The Politician of the worst kind–UMNO’s Jamal Ikan Bakar Mad Yunos


January 4, 2018

The Politician of the worst kind–UMNO’s Jamal Ikan Bakar Mad Yunos

by James Chai@www.malaysiakini.com

Image result for jamal ikan bakar

UMNO’s Jamal Madd Yunos–Not Funny but stupid

If there is one name that Malaysia was introduced to in 2017, it is UMNO Sungai Besar division chief Jamal Md Yunos. This name takes different variations depending on his latest antics, sometimes he is “Jamal Tuala”, other times “Jamal Ikan Bakar”.

It is the name that, when mentioned in any social group, will arouse a shared sense of disgust and delight. Jamal is like what badly burnt ikan bakar does to you: at first, you relish its crunchy charred sides, but then you realise that it is awful for your body.

Once Jamal was a nobody, now he is a household name. When asked what made him famous, we could at best identify a laundry list of silly tactics like hitting a table with a sledgehammer in angry protest, wearing a towel and showering in front of the Selangor State Assembly building, breaking boxes of beers, and parading effigies of numerous politicians in public places.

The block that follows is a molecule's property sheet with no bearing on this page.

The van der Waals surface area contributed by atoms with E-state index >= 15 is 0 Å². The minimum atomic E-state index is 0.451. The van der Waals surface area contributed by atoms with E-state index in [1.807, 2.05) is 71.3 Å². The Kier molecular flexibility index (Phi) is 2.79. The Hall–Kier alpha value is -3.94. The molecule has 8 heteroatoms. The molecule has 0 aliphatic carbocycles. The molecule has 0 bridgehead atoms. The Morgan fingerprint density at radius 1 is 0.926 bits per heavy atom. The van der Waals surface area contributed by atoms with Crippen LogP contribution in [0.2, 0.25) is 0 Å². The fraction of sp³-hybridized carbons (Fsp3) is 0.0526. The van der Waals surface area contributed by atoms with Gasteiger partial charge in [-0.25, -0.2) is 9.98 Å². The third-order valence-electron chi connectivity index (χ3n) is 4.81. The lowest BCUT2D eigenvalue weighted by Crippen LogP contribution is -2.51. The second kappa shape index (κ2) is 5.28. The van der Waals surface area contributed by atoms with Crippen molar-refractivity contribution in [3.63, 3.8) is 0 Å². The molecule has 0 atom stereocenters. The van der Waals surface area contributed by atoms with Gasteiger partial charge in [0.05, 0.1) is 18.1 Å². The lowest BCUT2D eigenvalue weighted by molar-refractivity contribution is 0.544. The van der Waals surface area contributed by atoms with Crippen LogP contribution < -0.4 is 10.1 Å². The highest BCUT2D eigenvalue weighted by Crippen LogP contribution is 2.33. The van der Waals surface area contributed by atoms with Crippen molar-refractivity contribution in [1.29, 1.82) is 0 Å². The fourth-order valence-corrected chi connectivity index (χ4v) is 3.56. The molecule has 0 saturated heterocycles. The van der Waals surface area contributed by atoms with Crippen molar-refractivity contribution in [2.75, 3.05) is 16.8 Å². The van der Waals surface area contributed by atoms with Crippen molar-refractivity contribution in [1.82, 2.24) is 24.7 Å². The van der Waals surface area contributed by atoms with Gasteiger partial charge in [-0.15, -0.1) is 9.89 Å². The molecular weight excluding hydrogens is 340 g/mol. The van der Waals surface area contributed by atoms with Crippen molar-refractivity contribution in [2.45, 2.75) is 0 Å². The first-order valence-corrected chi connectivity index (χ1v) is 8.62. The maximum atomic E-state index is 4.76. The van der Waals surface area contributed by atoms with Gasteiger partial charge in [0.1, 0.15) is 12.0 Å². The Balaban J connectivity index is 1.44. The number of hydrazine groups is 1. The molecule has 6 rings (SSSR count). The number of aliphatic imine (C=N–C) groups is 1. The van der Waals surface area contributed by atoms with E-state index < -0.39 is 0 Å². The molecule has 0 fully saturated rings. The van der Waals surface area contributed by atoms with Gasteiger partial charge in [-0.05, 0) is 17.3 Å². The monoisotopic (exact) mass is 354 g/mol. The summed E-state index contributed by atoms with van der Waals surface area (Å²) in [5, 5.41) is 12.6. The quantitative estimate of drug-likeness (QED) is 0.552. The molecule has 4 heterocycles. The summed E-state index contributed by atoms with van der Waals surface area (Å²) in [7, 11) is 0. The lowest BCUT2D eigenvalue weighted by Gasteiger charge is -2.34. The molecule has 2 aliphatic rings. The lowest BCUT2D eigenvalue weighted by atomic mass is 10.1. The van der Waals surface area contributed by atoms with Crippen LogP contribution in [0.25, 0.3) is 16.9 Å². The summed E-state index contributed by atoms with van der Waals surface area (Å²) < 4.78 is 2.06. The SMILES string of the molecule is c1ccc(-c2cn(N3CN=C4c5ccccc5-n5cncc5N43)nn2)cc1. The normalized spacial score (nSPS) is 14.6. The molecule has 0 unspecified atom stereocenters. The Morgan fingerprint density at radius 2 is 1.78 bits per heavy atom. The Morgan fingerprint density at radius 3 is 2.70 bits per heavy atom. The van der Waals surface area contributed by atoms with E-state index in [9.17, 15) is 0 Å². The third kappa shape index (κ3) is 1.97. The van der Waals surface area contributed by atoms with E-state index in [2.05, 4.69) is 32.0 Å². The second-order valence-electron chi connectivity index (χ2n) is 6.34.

We know what made him famous, but we still frown and ask: Why is he famous? When Jamal announced his intention to run for the UMNO Youth chief position, we knew that some of the fun and games had to come to an end. The attention we had fed to a person of no real value to our political landscape had now become the reason for his success.

Jamal acquired legitimacy through his actions, premised on intolerance and fury. This is the new viable modus operandi for political success – and it is toxic for us all. We must take some responsibility for creating him.

Media, audience, and politicians